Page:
First it was ANZ now another one of netball's major partners has issued a negative statement on Maria Folau.

Health Insurance company HCF, who sponsor Folau's Super Netball side, the Adelaide Thunderbirds, on Wednesday reportedly told Netball Australia: "We do not support Maria Folau's stance."

Further to that they expressed to Netball Australia the need for "a strong, clear and well-enforced social media policy and education amongst its players and staff."

That edict came in the wake of Maria Folau reposting her husband Israel's initial Instagram request for funds to fight his legal battle against Rugby Australia as she promised to support him.

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"We appreciate the complexities of the Folau matter and acknowledge that views do differ in the community, however, we do not support Maria Folau's stance on this matter," an HCF spokesman said, according to Nine Media.

"There is no place in our society for discrimination of any kind, including on the basis of gender, religious belief, age, race or sexual orientation."

HCF taking their stance came shortly after it was reported that banking giant ANZ had put pressure on Netball New Zealand over Maria Folau.

On Wednesday ANZ released a statement to distance itself from the accusations.

"We value our partnership with Netball NZ and any suggestion we have tried to pressure them is absolutely incorrect," the statement read.

"ANZ NZ believes in diversity and inclusion. We're very proud we have a rainbow tick as an employer and over the years have supported rainbow activities in the community.

"We do not support any views or actions that can be interpreted as supporting homophobia.

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"We will continue to support Netball NZ and the tens of thousands of participants and supporters of the game."

Over the course of the weekend Maria drew the ire of many who are against Folau's views on homosexuality and Netball SA and Netball Australia released statements.

Netball South Australia chief executive Bronwyn Klei said she supported having a diverse and inclusive environment within netball ranks but also deemed it harsh to punish Ms Folau for sharing the link.

"We also believe in fairness and perspective," Ms Klei said.

"Like millions of other people across Australia, Maria Folau uses her personal social media platform to share her life and beliefs with her family, friends and fans. This week, she shared her husband's controversial GoFundMe post.

"While Netball SA in no way endorses the reposting, we do not believe Maria has contravened our social media policy."

That response drew the ire of Australian netball legend Liz Ellis, who tweeted the following.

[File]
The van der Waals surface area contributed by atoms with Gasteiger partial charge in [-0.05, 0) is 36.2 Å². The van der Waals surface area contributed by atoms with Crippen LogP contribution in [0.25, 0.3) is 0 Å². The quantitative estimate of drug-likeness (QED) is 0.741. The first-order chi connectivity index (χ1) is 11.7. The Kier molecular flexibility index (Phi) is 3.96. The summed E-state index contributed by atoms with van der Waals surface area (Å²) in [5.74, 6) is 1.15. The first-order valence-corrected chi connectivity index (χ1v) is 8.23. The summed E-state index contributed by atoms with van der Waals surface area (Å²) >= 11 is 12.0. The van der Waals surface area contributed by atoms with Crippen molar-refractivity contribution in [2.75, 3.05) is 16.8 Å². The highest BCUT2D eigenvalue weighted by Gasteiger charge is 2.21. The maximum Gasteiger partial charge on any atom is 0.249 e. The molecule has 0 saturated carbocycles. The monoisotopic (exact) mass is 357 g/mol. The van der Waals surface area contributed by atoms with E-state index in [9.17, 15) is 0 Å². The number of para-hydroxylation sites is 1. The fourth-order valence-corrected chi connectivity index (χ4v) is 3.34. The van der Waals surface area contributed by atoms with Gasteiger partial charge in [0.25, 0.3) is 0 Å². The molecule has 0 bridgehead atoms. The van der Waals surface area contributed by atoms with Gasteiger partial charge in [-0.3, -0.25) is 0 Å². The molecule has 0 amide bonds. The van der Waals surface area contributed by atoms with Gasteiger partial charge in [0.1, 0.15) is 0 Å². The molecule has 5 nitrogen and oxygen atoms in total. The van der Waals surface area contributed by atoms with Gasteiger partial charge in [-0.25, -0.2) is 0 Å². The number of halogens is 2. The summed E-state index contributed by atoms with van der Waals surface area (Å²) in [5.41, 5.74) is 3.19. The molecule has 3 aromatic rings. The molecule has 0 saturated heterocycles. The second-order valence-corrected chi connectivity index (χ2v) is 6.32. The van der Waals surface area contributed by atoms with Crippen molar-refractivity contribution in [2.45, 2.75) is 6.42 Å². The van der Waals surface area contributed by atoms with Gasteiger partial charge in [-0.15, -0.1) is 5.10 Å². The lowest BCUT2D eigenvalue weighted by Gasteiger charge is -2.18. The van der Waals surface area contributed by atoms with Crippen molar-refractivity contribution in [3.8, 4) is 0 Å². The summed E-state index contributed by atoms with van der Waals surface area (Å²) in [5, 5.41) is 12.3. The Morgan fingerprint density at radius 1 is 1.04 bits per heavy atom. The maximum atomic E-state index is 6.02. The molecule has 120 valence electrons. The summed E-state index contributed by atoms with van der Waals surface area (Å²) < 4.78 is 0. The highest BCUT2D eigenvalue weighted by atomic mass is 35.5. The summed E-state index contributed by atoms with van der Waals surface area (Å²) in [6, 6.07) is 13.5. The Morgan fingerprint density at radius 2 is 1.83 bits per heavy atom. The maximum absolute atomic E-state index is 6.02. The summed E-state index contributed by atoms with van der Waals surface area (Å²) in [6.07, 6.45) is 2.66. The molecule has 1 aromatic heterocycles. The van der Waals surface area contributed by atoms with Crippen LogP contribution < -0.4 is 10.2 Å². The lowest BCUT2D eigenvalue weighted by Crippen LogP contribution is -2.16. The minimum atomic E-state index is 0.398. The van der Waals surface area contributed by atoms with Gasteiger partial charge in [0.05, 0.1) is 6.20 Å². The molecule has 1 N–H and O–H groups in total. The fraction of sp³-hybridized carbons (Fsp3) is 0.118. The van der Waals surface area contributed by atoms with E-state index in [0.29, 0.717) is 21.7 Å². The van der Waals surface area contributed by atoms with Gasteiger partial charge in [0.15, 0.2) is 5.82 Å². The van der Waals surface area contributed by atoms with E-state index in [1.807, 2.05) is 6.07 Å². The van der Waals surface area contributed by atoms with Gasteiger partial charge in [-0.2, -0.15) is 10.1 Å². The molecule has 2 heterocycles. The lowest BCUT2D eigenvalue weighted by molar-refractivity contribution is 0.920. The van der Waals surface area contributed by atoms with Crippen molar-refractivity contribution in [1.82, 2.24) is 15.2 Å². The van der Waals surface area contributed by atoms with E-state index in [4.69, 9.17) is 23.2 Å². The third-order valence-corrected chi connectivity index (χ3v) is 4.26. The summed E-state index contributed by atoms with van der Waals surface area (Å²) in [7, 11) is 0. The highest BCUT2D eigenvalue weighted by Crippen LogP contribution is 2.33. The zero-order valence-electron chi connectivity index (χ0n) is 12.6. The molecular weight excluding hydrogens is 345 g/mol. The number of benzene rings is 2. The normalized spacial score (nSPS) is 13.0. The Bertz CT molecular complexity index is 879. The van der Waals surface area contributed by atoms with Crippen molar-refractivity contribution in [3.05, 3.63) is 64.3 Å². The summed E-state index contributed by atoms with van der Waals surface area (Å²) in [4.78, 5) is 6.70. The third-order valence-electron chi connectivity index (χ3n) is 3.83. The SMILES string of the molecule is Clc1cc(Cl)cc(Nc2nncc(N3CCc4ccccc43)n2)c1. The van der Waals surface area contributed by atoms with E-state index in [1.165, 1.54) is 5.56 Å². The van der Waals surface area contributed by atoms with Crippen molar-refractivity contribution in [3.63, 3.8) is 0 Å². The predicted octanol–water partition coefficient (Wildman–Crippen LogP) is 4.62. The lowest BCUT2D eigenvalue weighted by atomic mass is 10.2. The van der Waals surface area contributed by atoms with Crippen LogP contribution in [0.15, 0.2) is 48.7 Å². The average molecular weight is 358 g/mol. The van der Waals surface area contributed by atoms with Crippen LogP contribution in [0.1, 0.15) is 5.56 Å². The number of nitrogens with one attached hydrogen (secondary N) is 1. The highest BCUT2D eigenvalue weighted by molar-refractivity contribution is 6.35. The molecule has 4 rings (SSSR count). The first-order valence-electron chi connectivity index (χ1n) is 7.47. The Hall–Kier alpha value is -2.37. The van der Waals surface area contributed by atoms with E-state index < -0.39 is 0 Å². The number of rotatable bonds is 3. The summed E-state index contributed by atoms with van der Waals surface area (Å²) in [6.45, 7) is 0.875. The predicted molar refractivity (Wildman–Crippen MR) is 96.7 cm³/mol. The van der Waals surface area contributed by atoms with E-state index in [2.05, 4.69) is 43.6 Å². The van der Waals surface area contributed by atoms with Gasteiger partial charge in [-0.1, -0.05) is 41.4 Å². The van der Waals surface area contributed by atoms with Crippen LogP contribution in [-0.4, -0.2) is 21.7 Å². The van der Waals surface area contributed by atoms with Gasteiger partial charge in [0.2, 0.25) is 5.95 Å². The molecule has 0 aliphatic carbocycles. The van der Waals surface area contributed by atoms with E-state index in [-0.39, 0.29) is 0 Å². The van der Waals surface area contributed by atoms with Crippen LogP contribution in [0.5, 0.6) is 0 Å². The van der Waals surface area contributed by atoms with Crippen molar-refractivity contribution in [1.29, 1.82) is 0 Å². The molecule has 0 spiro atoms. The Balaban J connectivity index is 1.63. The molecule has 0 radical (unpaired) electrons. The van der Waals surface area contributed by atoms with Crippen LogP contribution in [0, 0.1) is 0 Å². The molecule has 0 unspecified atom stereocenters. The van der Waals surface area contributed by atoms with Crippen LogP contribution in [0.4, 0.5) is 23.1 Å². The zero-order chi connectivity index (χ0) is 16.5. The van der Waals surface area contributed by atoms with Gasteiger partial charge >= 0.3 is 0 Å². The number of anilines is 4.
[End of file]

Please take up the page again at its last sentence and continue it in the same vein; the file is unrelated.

"Yeah nah not good enough," Ellis tweeted.

"How about this: There is no room for homophobia in our game. Anyone who is seen to support or endorse homophobia is not welcome. As much as I love watching @MariaFolau play netball I do not want my sport endorsing the views of her husband."

Ellis later clarified that her actual disappointment was with administrators of the game for not going far enough, not just Folau.

"I understand that my tweet was interpreted to mean specifically that Maria was not welcome. I get it. It was poorly worded from that point of view," Ellis wrote in the Sydney Morning Herald.

"I would like to think we are well past the time where a woman is held to account for things her husband says. Just because Maria is married to a man who publicly states things that cause huge controversy, and that many people (myself included) find abhorrent, doesn't mean that she has to answer for him.

"Until, of course, she re-posted something that is clearly related to those views.

Which brings me to my real beef, and the people to whom my tweet was aimed: those running our sport."

Ellis, who played 122 games for the Australian team, retired from the game in 2007 and said the organisations should have gone further.

"The statements from the Thunderbirds and from Super Netball did not go far enough, and were not good enough," she wrote.

"They could have given Maria her slap on the wrist, but combined it with something so much stronger. To say without equivocation, without weasel words, that homophobia is not welcome in our sport. To me, it was a lost opportunity to say to LGBTQI players, both in the league and in the suburbs, that they are welcome, they are wanted and they are supported."

ANZ Bank also said it did not "support the views of Silver Fern Maria Folau and have made our views known to her employer Netball NZ," in a statement.

As of the time of writing Folau's campaign for $3 million run by the Australian Christian Lobby has eclipsed an astonishing $1.8 million.